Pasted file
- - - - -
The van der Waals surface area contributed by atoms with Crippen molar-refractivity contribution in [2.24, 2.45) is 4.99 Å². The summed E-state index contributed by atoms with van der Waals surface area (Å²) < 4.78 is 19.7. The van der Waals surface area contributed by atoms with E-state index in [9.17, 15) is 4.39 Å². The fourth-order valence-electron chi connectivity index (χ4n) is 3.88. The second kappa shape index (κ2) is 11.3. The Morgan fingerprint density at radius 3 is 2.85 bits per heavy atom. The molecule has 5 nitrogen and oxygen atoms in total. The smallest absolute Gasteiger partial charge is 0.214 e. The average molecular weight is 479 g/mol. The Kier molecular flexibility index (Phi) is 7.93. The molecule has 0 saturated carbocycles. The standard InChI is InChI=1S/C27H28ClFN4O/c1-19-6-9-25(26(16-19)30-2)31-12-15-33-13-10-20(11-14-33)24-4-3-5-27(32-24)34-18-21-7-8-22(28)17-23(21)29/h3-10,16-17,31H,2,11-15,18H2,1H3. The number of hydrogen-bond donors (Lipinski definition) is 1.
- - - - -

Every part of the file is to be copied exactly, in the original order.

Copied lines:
The van der Waals surface area contributed by atoms with Crippen molar-refractivity contribution in [2.24, 2.45) is 4.99 Å². The summed E-state index contributed by atoms with van der Waals surface area (Å²) < 4.78 is 19.7. The van der Waals surface area contributed by atoms with E-state index in [9.17, 15) is 4.39 Å². The fourth-order valence-electron chi connectivity index (χ4n) is 3.88. The second kappa shape index (κ2) is 11.3. The Morgan fingerprint density at radius 3 is 2.85 bits per heavy atom. The molecule has 5 nitrogen and oxygen atoms in total. The smallest absolute Gasteiger partial charge is 0.214 e. The average molecular weight is 479 g/mol. The Kier molecular flexibility index (Phi) is 7.93. The molecule has 0 saturated carbocycles. The standard InChI is InChI=1S/C27H28ClFN4O/c1-19-6-9-25(26(16-19)30-2)31-12-15-33-13-10-20(11-14-33)24-4-3-5-27(32-24)34-18-21-7-8-22(28)17-23(21)29/h3-10,16-17,31H,2,11-15,18H2,1H3. The number of hydrogen-bond donors (Lipinski definition) is 1.